Sunday, April 21, 2013
Review: Untapped reminds us that good music and good beer are a great mix
You needn't have been drunk to enjoy this show. (But it's OK if you were.)
FORT WORTH One of the oddest twists in hipster rock is its ironic embrace of Pabst Blue Ribbon beer. What’s next? Opera fans swilling Boone’s Farm apple wine straight from the bottle?
Thankfully, the Untapped Festival is here to remind us that good music goes best with intriguing beer. Co-sponsored by Paste magazine and the local Spune Productions, Untapped streamed a zesty blend of craft brew and hard-to-peg rock ‘n’ roll Saturday at Panther Island Pavilion near downtown Fort Worth.
More than 200 types of ales, lagers, and stouts were poured by 60-some breweries, including local outfits such as Rahr & Sons, Lakewood Brewing, and Deep Ellum Brewing companies. Most attendees opted to savor the suds in 2-ounce sampling cups, which meant far fewer sloshed numbskulls than you’d find at the average beer blast where everyone drinks from bladder-busting-size cups.
Even if you were barley novice who didn’t know an I.P.A. from a H.M.O., the servers were happy to tell you all about each brand -- as long as you didn’t ask for the jalapeno beer. That keg was dead long before sunset.
The music on the two stages started with local bands Dove Hunter, Somebody’s Darling, Skeleton Coast, and the Orbans, followed by Tennis, a Denver group led by Alaina Moore and her husband Patrick Riley.
“I’m not drunk, but I hope you’re drinking,” Moore said. “This is a beer festival after all.” But you needn’t have been tipsy to love Tennis. Moore’s jazzy, quavering soprano and Riley’s trance-like guitar work were intoxicating enough.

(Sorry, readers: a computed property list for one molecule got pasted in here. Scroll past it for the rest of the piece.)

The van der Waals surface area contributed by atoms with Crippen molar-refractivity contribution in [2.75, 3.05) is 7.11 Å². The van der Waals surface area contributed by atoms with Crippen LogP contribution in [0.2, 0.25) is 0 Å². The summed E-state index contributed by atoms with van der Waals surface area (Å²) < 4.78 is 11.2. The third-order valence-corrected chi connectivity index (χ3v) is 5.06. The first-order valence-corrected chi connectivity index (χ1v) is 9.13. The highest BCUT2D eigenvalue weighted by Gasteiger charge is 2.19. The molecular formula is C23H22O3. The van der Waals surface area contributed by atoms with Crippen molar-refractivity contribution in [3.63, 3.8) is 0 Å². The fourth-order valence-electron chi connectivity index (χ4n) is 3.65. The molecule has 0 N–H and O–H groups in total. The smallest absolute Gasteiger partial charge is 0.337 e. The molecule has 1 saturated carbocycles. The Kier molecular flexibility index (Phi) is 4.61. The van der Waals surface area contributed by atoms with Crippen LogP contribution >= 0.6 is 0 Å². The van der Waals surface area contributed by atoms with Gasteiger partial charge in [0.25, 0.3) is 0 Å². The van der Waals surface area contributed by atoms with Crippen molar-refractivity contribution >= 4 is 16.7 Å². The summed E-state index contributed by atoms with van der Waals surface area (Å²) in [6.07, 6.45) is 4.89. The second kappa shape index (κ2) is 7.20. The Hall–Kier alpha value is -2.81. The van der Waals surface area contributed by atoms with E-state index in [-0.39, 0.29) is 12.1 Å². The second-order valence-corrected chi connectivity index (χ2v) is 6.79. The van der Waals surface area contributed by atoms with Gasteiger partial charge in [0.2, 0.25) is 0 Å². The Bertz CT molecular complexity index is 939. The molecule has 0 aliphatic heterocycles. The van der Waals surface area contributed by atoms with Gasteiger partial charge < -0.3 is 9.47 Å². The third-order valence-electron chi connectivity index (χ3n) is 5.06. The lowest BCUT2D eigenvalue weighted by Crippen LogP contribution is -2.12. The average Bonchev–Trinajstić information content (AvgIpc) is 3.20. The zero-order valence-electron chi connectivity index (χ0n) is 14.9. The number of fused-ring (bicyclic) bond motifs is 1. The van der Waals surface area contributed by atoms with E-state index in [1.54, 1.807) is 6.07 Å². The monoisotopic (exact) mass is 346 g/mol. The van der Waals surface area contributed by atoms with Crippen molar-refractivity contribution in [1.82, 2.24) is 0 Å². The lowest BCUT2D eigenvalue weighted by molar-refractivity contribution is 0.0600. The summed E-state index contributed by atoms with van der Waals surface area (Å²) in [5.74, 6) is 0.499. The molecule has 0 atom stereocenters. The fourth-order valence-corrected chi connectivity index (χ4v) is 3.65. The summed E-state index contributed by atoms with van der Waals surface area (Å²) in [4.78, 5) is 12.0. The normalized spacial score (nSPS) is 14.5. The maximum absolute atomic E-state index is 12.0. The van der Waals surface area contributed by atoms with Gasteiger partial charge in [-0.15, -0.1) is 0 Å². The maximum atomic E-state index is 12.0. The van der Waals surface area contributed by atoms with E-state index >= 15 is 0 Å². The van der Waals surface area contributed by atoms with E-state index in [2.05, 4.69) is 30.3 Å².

Justin Townes Earle -- son of alt-country kingpin Steve Earle -- took the stage just before sunset and switched from prescription shades into regular glasses as quickly as he switched from ballads to waltzes to rockers. He sounded tired of playing his semi-famous cover of the Replacements’ “Can’t Hardly Wait,” but he came alive in “Harlem River Blues,” perhaps the most ebullient suicide song ever written.
The Rhode Island band Deer Tick closed the event with a joyous and rowdy show full of twangy blues and stoner rock. But the real star of the festival was Denton’s Sarah Jaffe, who played the night’s most daring set. Flanked by an all-star band featuring Scott Danbom (keyboards) and Robert Gomez (guitars), Jaffe moved gracefully from art rock to synth pop to a deliciously grim overhaul of the Supremes’ “You Keep Me Hangin’ On.”
Since debuting last year in West Dallas, Untapped has grown into a recurring series, with plans for fall events in Nashville, Atlanta, and Dallas. The Big D site has yet to be announced, but hopefully it’ll be greener and more inviting than the nondescript urban parking lot that hosted Saturday’s event: A festival this good requires more than just a slab of blacktop.
Thor Christensen is a Dallas freelance writer.
- Review: Dedicated hopheads braved the cold at Fort Worth's Untapped festival
- 15 hilariously-named beers at Fort Worth's Untapped festival
- Theater review: All’s Well That Ends Well provides both light-hearted comedy and thoughtful reflection
- Theater review: Into the Woods creatively interprets childhood tales
- Theater review: Bank Job takes toilet humor literally